Technically, it is not clear how the design by Stănişor et al. (2013) allows disentangling between attention and reward. Our observation is reminiscent with the critical review by Maunsell (2004) according to which neurophysiological studies aiming at dissociating attention and reward have failed to distinguish between the allocation of attention and the representation of the subject's assessment of what is to be rewarding. In this case, it is likely that neuronal signals related to the two cognitive processes may be found to be unified. Theoretically, it is not excluded that the two processes involved in Stănişor et al.' study (2013) may belong to a single cognitive function, namely attentional control. Attentional control is the ability to maintain goal-directedness by sustaining information-processing in the face of distraction. Associated with the activity of the PFC, it controls all subsidiary processes subserved by other cortical and subcortical regions. Primary sensory cortices, such as area V1, are also modulated by the PFC (Miller and Cohen, 2001).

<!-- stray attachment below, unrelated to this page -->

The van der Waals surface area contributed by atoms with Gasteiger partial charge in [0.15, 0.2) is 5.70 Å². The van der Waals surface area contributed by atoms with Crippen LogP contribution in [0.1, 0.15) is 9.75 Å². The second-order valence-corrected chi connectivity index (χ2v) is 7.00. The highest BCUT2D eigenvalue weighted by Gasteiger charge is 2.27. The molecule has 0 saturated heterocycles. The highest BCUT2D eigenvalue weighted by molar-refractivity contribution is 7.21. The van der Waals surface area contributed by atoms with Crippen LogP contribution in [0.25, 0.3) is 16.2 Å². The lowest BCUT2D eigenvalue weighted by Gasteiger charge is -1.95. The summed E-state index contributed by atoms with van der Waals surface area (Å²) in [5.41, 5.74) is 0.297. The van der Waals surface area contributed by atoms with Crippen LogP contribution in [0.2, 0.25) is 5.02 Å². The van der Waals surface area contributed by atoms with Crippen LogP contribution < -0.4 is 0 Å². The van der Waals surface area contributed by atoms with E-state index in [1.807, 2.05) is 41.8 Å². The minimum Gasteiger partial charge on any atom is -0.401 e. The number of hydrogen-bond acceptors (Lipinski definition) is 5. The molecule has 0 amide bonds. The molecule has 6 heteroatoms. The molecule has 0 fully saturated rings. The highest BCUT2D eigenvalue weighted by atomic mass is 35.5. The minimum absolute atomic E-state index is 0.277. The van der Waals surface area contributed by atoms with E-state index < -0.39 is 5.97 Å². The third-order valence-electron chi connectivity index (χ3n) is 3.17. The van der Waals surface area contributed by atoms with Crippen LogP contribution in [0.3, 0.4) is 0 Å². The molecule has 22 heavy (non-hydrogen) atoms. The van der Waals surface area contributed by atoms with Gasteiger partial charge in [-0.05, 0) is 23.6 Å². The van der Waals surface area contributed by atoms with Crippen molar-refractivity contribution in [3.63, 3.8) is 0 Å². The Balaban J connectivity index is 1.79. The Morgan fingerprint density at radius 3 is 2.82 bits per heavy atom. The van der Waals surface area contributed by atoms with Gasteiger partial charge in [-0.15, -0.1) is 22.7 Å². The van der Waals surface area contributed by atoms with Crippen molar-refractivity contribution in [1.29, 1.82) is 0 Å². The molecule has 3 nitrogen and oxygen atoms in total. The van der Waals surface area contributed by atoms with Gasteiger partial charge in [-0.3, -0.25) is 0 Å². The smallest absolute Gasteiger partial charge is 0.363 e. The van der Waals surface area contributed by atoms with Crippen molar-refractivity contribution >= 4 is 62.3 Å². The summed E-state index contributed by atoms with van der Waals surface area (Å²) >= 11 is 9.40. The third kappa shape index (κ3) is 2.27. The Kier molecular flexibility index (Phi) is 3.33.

Since seminal studies in humans by Harlow (1848/1999) and Luria (1966) on affective and cognitive processes of PFC, motivation and attention have traditionally been considered as distinct aspects of control. In line with Spinoza, Damasio (1994) unified the two processes showing that affect and its associated somatic markers are critical to make proper selection and decision. More recently, attentional control models have provided comprehensive descriptions of motivational and cognitive processes of control. As example, Stuss et al.'s model (Stuss et al., 1995) describes several attentional tasks (setting, sustaining, suppressing, switching, concentrating, preparing and sharing) recruiting multiple cognitive processes (energizing, inhibiting, adjusting, monitoring, controlling and task setting). Each of these processes is expected to fit a particular neural network, which to date has been identified for at least three of them. Energizing schemata or energization, the process of initiating and sustaining any response, is related to dorsomedial PFC, while monitoring the level of activity in schemata is related to right dorsolateral PFC (Stuss, 2011). Energization, involved in all attentional tasks except suppressing, may be viewed as motivational aspects of attention. Such modulation by the dorsomedial and dorsolateral PFC for respectively energization and monitoring act in parallel onto all brain areas, including sensory cortices.